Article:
NZR BB class

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NZR BB class
Type and origin
Power type Steam
Builder A & G Price, Thames, NZ
Serial number 63–92
Build date 1915 (12), 1916 (8), 1917 (8), 1918 (2)
Specifications
Configuration 4-8-0
UIC class 2'Dh
Gauge 3 ft 6 in (1,067 mm)
Driver dia. 42.5 in (1.080 m)
Length 52 ft 7 12 in (16.04 m)
Adhesive weight 32.5 long tons (33.0 t; 36.4 short tons)
Loco weight 43.5 long tons (44.2 t; 48.7 short tons)
Tender weight 25.5 long tons (25.9 t; 28.6 short tons)
Fuel type Coal
Fuel capacity 4 long tons (4.1 t; 4.5 short tons)
Water cap 1,700 imp gal (7,700 l; 2,000 US gal)
Firebox:
 • Firegrate area
16.8 sq ft (1.56 m2)
Boiler pressure 175 psi (1.21 MPa)
Heating surface 724 sq ft (67.3 m2)
Superheater:
 • Heating area 208 sq ft (19.3 m2)
Cylinders Two, outside
Cylinder size 17 in × 22 in (432 mm × 559 mm)
Performance figures
Maximum speed 40 mph (64 km/h)
Tractive effort 20,940 lbf (93.1 kN)
Career
Number in class 30
Numbers 55, 109, 143, 144, 147, 167, 169, 171, 197, 222, 618–637
Preserved 1 (BB 144)
Disposition One preserved, remainder scrapped

Origin and Design[edit]

The BB class of steam locomotives comprised 30 engines operated by New Zealand Railways in the North Island of New Zealand. Ordered to replace smaller locomotives of several classes in the North Island, they were similar in design and appearance to the preceding B and BA classes. The first BB class locomotive entered service in February 1915, with the last to commence operations doing so on 8 March 1917. All were built by A & G Price Ltd of Thames, New Zealand, and as their cylinders had a larger diameter than the B and BA locomotives they were capable of generating more power to haul heavier trains. The most visible difference however was the roundtop firebox in place of the preceding classes Belpaire design. The BB class could haul up to 700 long tons (710 t; 780 short tons) of freight on a level railway line, though they were limited to a top speed of around 40 mph (64 km/h).

Service[edit]

The BB class did not solely haul freight trains. They were also utilised to haul passenger trains, generally on branch lines where light track meant trains could not be operated at speeds unattainable for the BB class. These trains included services for miners working in coal mines along branches in the Waikato region (e.g. Glen Massey Branch). However, they arrived at the same time as the AB class pacific, and as these proved equally adept at hauling freight trains of similar tonnage they were proliferated while no further BB types were ordered.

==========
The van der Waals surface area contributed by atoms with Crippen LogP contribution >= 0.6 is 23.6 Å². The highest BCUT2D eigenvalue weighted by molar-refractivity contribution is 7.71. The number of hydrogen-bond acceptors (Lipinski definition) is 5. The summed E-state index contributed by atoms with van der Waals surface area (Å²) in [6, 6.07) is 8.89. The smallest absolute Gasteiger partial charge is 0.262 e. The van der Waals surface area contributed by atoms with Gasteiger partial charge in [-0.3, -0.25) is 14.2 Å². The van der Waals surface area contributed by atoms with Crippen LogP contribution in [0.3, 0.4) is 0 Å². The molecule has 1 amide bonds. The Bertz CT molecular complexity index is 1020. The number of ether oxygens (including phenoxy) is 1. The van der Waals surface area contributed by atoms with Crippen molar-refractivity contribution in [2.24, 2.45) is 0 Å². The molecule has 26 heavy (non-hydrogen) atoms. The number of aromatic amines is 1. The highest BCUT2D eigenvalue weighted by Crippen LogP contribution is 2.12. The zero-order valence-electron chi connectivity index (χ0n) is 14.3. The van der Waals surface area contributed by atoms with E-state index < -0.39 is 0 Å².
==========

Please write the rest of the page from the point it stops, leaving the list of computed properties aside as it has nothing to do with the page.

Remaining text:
In the later days of steam, powerful locomotives such as the K class were hauling heavy trains that the C class and other shunting locomotives at yards and depots simply could not handle. Accordingly, ten members of the BB class were modified to perform shunting duties between 1932 and 1938, and they successfully took on the heaviest of roles.

Most BB locomotives survived into the 1960s. In later years they were concentrated at the yards in Auckland, Frankton and Palmerston North. In the mid 1960s four were sent to Dunedin and Invercargill. During that decade, the complete withdrawal of the class was undertaken progressively, with the last two, BB 626 and BB 633, formally removed from service in August 1968. Another one of the last to be withdrawn was BB 144 in October 1967. It was purchased by Les Hostick. Today it is lease to Ian Welch and is under restoration at the Mainline Steam Heritage Trust's Parnell depot. No other BB locomotive has been preserved.

Class register[edit]

Key: In service On lease Out of service Preserved Overhaul/Repair Scrapped
Road
number
In
service
Written
off
Comments
55 1-1917 7-1965
109 3-1917 31-3-1964
143 4-1917 5-1959
144 7-1917 10-1967 Owned by Les Hostick. Lease to Ian Welch and is under restoration at the Mainline Steam Heritage Trust's Parnell depot.
147 8-1917 12-1965
167 10-1917 12-1965
169 11-1917 12-1960
171 11-1917 12-1965
197 3-1918 12-1962
222 3-1918 4-1966
618 2-1915 5-1966
619 3-1915 5-1959
620 4-1915 7-1965
621 5-1915 9-1959
622 6-1915 5-1959
623 7-1915 8-1959
624 8-1915 6-1957
625 8-1915 9-1962
626 9-1915 8-1968 Transferred to South Island, 1965.
627 11-1915 4-1966
628 12-1915 2-1963
629 12-1915 4-1966
630 2-1916 10-1967 Transferred to South Island, 1965.
631 5-1916 9-1966 Transferred to South Island, 1965.
632 5-1916 8-1959
633 6-1916 8-1968 Transferred to South Island, 1964.
634 6-1916 10-1963
635 9-1916 12-1965
636 9-1916 5-1966
637 11-1916 10-1963

References[edit]


  • Millar, Sean; The NZR Steam Locomotive, NZR&LS, 2012
  • Palmer, A.N., and Stewart, W.W., Cavalcade of New Zealand Locomotives, A.H. & A.W. Reed, 1965

External links[edit]